Malik saw the unit to whom he had given the vehicles and started talking to an Afghan interpreter who was working with them: ‘I told him I’d helped the unit and that all I wanted was help to go back to get my keys and cash.’ Also in his Ranger was a set of civilian clothes. Malik had no intention of joining the hordes trying to flee the country aboard an evacuation flight, even after having off-loaded the KKA and ARU arsenal to the Americans. But if he was to make it through the Taliban fighters guarding the airport’s gates, he would have to shed his uniform and blend in with the civilians. However, the American troops were preoccupied and barely registered Malik’s request.
By now, major Behzad Behnam had started responding to Malik’s messages, but he had few contacts among the conventional American forces with whom he suspected Malik was dealing, and he could provide scant help from Islamabad, Pakistan, where he was now marooned. Complicating matters for Malik, bedlam was breaking out across the airfield, with thousands of Afghans invading the tarmac, clinging to a taxiing C-17, and duelling for several hours with thin lines of American and Turkish soldiers in what looked like some kind of modern-day infantry charge.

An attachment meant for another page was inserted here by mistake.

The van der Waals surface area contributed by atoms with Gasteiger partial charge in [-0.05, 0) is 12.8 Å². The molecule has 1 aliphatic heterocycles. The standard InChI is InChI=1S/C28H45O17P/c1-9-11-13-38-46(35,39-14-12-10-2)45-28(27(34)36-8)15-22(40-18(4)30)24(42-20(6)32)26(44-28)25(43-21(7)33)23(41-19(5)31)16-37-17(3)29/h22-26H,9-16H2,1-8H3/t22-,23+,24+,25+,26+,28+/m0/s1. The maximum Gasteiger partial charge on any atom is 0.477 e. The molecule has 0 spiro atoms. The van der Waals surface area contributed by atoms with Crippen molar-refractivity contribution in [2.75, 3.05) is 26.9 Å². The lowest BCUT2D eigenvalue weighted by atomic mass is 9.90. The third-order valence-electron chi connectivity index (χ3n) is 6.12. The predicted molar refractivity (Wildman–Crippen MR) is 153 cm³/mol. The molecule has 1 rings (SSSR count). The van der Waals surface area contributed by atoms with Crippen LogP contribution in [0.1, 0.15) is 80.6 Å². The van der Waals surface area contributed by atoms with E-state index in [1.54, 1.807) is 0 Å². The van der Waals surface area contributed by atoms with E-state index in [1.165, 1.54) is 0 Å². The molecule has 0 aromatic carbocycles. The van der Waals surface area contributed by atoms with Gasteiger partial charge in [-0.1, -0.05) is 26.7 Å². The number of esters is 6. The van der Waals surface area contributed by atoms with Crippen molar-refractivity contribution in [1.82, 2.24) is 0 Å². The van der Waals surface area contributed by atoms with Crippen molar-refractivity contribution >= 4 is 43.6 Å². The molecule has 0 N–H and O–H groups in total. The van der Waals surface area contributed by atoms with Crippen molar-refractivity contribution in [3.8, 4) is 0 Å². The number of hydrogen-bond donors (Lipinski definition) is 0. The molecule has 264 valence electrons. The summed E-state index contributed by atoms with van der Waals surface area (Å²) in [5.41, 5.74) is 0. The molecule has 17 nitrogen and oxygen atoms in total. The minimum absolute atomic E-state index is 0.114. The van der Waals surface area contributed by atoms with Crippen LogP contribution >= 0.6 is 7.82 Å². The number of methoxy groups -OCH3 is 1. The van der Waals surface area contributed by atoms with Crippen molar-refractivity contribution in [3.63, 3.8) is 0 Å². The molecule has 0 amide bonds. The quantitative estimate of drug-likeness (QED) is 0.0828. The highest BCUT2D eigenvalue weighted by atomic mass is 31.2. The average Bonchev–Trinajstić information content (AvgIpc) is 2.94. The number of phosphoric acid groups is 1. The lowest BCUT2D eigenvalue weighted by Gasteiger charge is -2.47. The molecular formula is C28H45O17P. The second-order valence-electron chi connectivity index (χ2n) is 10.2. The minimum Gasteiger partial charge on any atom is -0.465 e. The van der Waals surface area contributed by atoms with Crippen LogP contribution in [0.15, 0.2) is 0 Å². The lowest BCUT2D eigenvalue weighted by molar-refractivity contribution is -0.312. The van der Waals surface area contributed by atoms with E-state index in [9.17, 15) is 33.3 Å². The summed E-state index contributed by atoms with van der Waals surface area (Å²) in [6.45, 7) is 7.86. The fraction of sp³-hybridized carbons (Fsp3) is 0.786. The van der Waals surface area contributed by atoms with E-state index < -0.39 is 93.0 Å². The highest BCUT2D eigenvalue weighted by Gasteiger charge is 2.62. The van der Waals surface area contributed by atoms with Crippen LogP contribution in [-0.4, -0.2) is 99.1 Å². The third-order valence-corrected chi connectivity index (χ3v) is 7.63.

By late that evening, several hundred more American troops had arrived in-between intermittent runway invasions, and aircraft were once again coming and going without interruption. Malik climbed into the cabin of one of three damaged Mi-17 helicopters that had sat discarded by the flight line for as long as he had been coming to the airfield. He lay on the dusty floor and slept fitfully for two or three hours amid the clatter of gunfire. It was the first time he’d rested since the night before the Afghan Government had collapsed.